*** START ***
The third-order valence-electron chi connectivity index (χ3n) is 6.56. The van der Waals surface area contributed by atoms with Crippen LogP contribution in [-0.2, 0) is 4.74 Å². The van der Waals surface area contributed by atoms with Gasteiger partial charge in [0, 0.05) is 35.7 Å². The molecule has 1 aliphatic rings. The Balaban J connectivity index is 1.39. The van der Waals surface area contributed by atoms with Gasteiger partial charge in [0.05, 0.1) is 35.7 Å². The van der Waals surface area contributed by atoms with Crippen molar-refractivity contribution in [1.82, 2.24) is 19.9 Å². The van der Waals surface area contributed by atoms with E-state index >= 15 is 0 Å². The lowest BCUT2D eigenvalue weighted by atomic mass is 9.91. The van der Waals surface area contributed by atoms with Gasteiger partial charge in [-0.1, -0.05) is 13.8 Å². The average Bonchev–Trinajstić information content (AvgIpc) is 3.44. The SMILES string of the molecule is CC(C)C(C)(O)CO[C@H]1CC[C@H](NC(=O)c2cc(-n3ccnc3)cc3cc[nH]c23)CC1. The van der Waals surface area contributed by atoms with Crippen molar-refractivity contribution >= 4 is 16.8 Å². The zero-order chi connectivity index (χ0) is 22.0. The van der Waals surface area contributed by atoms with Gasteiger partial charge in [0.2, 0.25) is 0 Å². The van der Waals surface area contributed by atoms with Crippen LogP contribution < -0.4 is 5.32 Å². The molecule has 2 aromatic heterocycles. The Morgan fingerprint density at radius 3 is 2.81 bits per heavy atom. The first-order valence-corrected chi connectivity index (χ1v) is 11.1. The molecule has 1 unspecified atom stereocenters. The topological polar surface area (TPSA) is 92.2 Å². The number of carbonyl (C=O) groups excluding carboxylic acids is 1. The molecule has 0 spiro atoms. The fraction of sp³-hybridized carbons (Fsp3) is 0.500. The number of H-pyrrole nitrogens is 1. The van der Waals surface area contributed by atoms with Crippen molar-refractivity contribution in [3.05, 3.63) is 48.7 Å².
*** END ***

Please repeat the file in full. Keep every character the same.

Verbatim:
The third-order valence-electron chi connectivity index (χ3n) is 6.56. The van der Waals surface area contributed by atoms with Crippen LogP contribution in [-0.2, 0) is 4.74 Å². The van der Waals surface area contributed by atoms with Gasteiger partial charge in [0, 0.05) is 35.7 Å². The molecule has 1 aliphatic rings. The Balaban J connectivity index is 1.39. The van der Waals surface area contributed by atoms with Gasteiger partial charge in [0.05, 0.1) is 35.7 Å². The van der Waals surface area contributed by atoms with Crippen molar-refractivity contribution in [1.82, 2.24) is 19.9 Å². The van der Waals surface area contributed by atoms with E-state index >= 15 is 0 Å². The lowest BCUT2D eigenvalue weighted by atomic mass is 9.91. The van der Waals surface area contributed by atoms with Gasteiger partial charge in [-0.1, -0.05) is 13.8 Å². The average Bonchev–Trinajstić information content (AvgIpc) is 3.44. The SMILES string of the molecule is CC(C)C(C)(O)CO[C@H]1CC[C@H](NC(=O)c2cc(-n3ccnc3)cc3cc[nH]c23)CC1. The van der Waals surface area contributed by atoms with Crippen molar-refractivity contribution >= 4 is 16.8 Å². The zero-order chi connectivity index (χ0) is 22.0. The van der Waals surface area contributed by atoms with Gasteiger partial charge in [0.2, 0.25) is 0 Å². The van der Waals surface area contributed by atoms with Crippen LogP contribution < -0.4 is 5.32 Å². The molecule has 2 aromatic heterocycles. The Morgan fingerprint density at radius 3 is 2.81 bits per heavy atom. The first-order valence-corrected chi connectivity index (χ1v) is 11.1. The molecule has 1 unspecified atom stereocenters. The topological polar surface area (TPSA) is 92.2 Å². The number of carbonyl (C=O) groups excluding carboxylic acids is 1. The molecule has 0 spiro atoms. The fraction of sp³-hybridized carbons (Fsp3) is 0.500. The number of H-pyrrole nitrogens is 1. The van der Waals surface area contributed by atoms with Crippen molar-refractivity contribution in [3.05, 3.63) is 48.7 Å².